West African Development Bank (BOAD)
The West African Development Bank (BOAD) is the common development finance institution of the member countries of the West African Monetary Union (WAMU). It was established by an Agreement signed on 14 November 1973, and became operational in 1976. Member countries include Benin, Burkina, Côte d'Ivoire, Guinea Bissau, Mali, Niger, Senegal, and Togo.
By Treaty of the West African Economic and Monetary Union (WAEMU) signed on 10 January 1994 and entered into force on 1st August 1994, BOAD is a specialized and autonomous institution. It contributes in full independence to the attainment of the objectives of the WAEMU without prejudice to the objectives assigned to it under the WAMU Treaty.
BOAD is an international public institution whose purpose, as providedunder Article 2 of its Articles of Association, is to promote the balanced development of its member countries and foster economic integration within West Africa by financing priority development projects.
Areas of Intervention
The Bank's area of intervention are as follows:
- Rural Development and food security- Industry and agro-industry- Basic and modern infrastructure (roads, telecommunications, airports, ports, energy)- Transport, hotel activity and other services
Forms of Intervention
The Bank intervenes in any of the following forms:
- Medium and long-term loans- Equity investment in the share capital of companies or national financial institutions (NFls)- Financing of short-term operations- Financing of project feasibility or engineering studies- Assistance to small and medium-sized enterprises (SMEs) through credit or refinancing facilities to national financial institutions (NFls)- Easing of credit conditions through interest allowance for projects falling within the non-commercial sector- Assistance in project preparation, promotion and implementation- Guarantees of bond loans- Financing arrangements for projects- Financial advisory services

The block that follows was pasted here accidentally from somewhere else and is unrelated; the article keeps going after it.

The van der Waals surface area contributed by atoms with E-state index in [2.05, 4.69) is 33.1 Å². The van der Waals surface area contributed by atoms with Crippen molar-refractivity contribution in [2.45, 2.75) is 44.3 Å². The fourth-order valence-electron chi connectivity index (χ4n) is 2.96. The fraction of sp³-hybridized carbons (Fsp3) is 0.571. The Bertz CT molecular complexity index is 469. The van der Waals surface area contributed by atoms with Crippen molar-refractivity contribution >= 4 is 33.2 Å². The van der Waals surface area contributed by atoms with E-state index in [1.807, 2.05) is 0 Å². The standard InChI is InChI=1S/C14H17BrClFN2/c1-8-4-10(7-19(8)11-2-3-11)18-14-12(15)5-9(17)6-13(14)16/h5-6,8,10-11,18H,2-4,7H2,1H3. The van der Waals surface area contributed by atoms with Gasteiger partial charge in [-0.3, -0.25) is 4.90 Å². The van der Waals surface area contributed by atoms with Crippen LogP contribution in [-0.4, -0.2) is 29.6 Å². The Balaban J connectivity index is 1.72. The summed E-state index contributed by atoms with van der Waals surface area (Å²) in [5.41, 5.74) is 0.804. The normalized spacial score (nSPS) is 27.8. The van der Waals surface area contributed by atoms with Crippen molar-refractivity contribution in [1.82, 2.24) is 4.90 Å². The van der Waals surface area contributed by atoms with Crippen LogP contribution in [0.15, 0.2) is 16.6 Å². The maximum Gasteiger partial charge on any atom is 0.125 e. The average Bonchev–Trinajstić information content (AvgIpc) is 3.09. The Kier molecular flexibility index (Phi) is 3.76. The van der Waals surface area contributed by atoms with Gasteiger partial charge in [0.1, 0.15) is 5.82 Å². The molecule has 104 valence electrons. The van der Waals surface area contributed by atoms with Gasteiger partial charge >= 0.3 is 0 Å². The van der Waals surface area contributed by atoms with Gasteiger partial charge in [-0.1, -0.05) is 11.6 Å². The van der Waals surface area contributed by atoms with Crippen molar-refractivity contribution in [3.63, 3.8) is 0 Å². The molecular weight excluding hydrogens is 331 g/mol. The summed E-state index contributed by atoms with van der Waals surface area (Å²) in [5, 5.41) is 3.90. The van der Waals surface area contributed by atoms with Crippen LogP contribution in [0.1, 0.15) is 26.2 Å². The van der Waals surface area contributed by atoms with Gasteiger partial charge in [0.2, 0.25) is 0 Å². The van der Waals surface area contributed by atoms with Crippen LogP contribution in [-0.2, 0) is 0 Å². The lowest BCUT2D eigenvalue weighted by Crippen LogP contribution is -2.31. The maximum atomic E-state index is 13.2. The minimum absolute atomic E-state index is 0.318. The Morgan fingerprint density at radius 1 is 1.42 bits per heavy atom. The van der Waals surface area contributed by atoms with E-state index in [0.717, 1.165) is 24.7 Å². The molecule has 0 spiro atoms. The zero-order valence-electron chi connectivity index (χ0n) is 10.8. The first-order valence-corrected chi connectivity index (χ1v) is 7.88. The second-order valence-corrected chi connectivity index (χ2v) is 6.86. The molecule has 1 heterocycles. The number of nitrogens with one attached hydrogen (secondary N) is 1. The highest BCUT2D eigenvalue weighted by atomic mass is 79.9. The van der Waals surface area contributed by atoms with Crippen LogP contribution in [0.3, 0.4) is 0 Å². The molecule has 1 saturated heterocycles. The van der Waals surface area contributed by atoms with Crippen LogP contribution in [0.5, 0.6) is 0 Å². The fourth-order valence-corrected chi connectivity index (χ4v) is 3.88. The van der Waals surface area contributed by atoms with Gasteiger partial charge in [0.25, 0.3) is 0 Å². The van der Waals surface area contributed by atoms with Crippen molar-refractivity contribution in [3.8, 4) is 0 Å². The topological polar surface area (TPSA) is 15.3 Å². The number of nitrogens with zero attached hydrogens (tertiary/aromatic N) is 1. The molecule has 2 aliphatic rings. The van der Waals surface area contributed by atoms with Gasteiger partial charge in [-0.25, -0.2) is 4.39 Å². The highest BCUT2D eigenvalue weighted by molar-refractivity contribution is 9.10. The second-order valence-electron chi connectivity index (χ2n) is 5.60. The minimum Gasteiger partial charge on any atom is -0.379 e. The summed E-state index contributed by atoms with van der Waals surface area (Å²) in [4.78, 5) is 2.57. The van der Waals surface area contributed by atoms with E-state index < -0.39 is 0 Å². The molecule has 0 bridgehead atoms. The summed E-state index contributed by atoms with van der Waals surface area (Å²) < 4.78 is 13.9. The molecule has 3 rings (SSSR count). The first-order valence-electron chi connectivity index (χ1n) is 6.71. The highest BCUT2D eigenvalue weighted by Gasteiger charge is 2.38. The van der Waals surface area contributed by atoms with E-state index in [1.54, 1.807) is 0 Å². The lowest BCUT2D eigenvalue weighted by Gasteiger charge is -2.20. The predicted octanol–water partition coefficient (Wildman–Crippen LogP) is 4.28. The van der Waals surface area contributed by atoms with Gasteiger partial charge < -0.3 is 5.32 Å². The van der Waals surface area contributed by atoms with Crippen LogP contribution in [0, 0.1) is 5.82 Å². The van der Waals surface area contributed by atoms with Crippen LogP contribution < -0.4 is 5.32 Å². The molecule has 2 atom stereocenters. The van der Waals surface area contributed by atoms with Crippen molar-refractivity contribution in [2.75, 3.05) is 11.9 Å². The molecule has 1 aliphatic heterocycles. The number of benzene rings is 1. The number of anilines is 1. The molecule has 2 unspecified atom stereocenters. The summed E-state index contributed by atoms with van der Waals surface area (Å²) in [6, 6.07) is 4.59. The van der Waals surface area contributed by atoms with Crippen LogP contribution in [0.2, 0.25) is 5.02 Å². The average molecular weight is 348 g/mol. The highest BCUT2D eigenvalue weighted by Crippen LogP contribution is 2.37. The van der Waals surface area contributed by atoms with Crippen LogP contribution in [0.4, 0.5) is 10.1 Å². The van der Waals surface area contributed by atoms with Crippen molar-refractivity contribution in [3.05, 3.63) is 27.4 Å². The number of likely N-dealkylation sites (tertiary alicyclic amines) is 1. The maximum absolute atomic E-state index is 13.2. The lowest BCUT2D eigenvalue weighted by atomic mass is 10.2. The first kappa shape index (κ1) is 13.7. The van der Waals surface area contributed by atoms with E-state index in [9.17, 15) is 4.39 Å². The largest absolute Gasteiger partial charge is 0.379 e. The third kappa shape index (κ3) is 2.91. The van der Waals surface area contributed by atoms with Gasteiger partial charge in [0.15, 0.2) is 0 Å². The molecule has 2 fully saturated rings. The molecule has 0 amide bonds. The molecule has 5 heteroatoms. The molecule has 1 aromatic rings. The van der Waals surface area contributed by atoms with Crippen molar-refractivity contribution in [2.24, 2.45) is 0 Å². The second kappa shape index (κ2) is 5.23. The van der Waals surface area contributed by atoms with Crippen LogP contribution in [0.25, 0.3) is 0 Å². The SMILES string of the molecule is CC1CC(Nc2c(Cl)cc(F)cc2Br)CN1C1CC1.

The Bank has two financing windows: a non-commercial window, as known as Development and Cohesion fund (FDC) and a commercial window. The first window finances from concessional resources (softened interest rate and tenor conditions) public development projects (production support infrastructure, rural development and food security, social projects, etc.) for the benefit of the populations in the member countries. The second window finances from market resources commercial investment projects promoted by member countries and public and private businesses.
It should be pointed out that there is a more recent third window, namely the Energy Development Fund (FDE). Managed by BOAD, such window put in place under the community programme called “Regional initiative for sustainable energy” is meant for financing energy projects.See more